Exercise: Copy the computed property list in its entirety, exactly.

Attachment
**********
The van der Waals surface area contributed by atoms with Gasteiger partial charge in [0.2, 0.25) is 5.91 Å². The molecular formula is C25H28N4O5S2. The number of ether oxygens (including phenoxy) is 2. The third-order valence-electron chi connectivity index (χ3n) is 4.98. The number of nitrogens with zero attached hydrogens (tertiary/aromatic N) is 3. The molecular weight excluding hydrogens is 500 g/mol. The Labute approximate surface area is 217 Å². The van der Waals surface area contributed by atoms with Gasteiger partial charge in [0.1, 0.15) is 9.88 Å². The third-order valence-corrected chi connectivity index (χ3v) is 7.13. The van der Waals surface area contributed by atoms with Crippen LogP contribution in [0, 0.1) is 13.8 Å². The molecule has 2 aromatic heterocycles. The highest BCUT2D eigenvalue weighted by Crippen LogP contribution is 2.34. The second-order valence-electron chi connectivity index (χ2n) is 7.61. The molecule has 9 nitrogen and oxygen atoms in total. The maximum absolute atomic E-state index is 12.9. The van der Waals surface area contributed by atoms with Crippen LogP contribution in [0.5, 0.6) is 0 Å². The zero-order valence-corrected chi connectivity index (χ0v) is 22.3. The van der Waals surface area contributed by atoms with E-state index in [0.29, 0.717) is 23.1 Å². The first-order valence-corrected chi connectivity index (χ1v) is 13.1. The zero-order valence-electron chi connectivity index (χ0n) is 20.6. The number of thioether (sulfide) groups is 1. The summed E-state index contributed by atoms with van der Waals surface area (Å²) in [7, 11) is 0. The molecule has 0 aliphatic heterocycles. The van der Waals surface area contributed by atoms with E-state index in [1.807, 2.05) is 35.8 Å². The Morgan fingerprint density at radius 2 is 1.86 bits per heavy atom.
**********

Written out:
The van der Waals surface area contributed by atoms with Gasteiger partial charge in [0.2, 0.25) is 5.91 Å². The molecular formula is C25H28N4O5S2. The number of ether oxygens (including phenoxy) is 2. The third-order valence-electron chi connectivity index (χ3n) is 4.98. The number of nitrogens with zero attached hydrogens (tertiary/aromatic N) is 3. The molecular weight excluding hydrogens is 500 g/mol. The Labute approximate surface area is 217 Å². The van der Waals surface area contributed by atoms with Gasteiger partial charge in [0.1, 0.15) is 9.88 Å². The third-order valence-corrected chi connectivity index (χ3v) is 7.13. The van der Waals surface area contributed by atoms with Crippen LogP contribution in [0, 0.1) is 13.8 Å². The molecule has 2 aromatic heterocycles. The highest BCUT2D eigenvalue weighted by Crippen LogP contribution is 2.34. The second-order valence-electron chi connectivity index (χ2n) is 7.61. The molecule has 9 nitrogen and oxygen atoms in total. The maximum absolute atomic E-state index is 12.9. The van der Waals surface area contributed by atoms with Crippen LogP contribution in [0.5, 0.6) is 0 Å². The zero-order valence-corrected chi connectivity index (χ0v) is 22.3. The van der Waals surface area contributed by atoms with E-state index in [0.29, 0.717) is 23.1 Å². The first-order valence-corrected chi connectivity index (χ1v) is 13.1. The zero-order valence-electron chi connectivity index (χ0n) is 20.6. The number of thioether (sulfide) groups is 1. The summed E-state index contributed by atoms with van der Waals surface area (Å²) in [7, 11) is 0. The molecule has 0 aliphatic heterocycles. The van der Waals surface area contributed by atoms with E-state index in [1.807, 2.05) is 35.8 Å². The Morgan fingerprint density at radius 2 is 1.86 bits per heavy atom.